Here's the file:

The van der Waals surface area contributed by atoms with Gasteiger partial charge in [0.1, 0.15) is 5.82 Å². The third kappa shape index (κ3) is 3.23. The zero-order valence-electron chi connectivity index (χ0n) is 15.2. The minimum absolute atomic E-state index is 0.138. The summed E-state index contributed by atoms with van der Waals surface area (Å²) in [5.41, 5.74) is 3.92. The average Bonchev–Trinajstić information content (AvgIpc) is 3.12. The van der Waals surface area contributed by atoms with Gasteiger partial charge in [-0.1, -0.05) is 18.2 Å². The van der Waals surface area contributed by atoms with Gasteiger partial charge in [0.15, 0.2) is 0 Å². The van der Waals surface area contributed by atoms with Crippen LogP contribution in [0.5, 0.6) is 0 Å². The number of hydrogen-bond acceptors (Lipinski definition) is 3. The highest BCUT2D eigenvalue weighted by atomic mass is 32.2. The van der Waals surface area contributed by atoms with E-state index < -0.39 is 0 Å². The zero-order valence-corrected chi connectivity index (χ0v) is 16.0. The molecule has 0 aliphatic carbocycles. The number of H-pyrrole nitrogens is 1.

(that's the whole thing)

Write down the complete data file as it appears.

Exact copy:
The van der Waals surface area contributed by atoms with Gasteiger partial charge in [0.1, 0.15) is 5.82 Å². The third kappa shape index (κ3) is 3.23. The zero-order valence-electron chi connectivity index (χ0n) is 15.2. The minimum absolute atomic E-state index is 0.138. The summed E-state index contributed by atoms with van der Waals surface area (Å²) in [5.41, 5.74) is 3.92. The average Bonchev–Trinajstić information content (AvgIpc) is 3.12. The van der Waals surface area contributed by atoms with Gasteiger partial charge in [-0.1, -0.05) is 18.2 Å². The van der Waals surface area contributed by atoms with Gasteiger partial charge in [0.15, 0.2) is 0 Å². The van der Waals surface area contributed by atoms with Crippen LogP contribution in [0.5, 0.6) is 0 Å². The number of hydrogen-bond acceptors (Lipinski definition) is 3. The highest BCUT2D eigenvalue weighted by atomic mass is 32.2. The van der Waals surface area contributed by atoms with E-state index < -0.39 is 0 Å². The zero-order valence-corrected chi connectivity index (χ0v) is 16.0. The molecule has 0 aliphatic carbocycles. The number of H-pyrrole nitrogens is 1.